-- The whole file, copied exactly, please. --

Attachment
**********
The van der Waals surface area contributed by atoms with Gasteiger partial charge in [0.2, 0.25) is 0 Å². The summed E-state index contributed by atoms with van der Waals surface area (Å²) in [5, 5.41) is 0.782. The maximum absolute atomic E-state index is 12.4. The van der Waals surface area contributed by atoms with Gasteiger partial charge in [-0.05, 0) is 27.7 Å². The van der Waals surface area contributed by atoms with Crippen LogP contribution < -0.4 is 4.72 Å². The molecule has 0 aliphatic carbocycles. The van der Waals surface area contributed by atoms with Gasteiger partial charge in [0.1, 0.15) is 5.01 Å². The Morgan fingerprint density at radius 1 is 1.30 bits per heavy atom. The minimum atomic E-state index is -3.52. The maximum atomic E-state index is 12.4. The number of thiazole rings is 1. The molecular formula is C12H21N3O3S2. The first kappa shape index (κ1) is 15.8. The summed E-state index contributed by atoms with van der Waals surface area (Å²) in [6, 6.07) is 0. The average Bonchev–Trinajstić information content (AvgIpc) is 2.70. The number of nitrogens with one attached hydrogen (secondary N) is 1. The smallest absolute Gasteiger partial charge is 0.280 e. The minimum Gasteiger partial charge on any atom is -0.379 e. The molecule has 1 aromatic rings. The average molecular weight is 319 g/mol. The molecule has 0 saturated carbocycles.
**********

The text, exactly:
The van der Waals surface area contributed by atoms with Gasteiger partial charge in [0.2, 0.25) is 0 Å². The summed E-state index contributed by atoms with van der Waals surface area (Å²) in [5, 5.41) is 0.782. The maximum absolute atomic E-state index is 12.4. The van der Waals surface area contributed by atoms with Gasteiger partial charge in [-0.05, 0) is 27.7 Å². The van der Waals surface area contributed by atoms with Crippen LogP contribution < -0.4 is 4.72 Å². The molecule has 0 aliphatic carbocycles. The van der Waals surface area contributed by atoms with Gasteiger partial charge in [0.1, 0.15) is 5.01 Å². The Morgan fingerprint density at radius 1 is 1.30 bits per heavy atom. The minimum atomic E-state index is -3.52. The maximum atomic E-state index is 12.4. The number of thiazole rings is 1. The molecular formula is C12H21N3O3S2. The first kappa shape index (κ1) is 15.8. The summed E-state index contributed by atoms with van der Waals surface area (Å²) in [6, 6.07) is 0. The average Bonchev–Trinajstić information content (AvgIpc) is 2.70. The number of nitrogens with one attached hydrogen (secondary N) is 1. The smallest absolute Gasteiger partial charge is 0.280 e. The minimum Gasteiger partial charge on any atom is -0.379 e. The molecule has 1 aromatic rings. The average molecular weight is 319 g/mol. The molecule has 0 saturated carbocycles.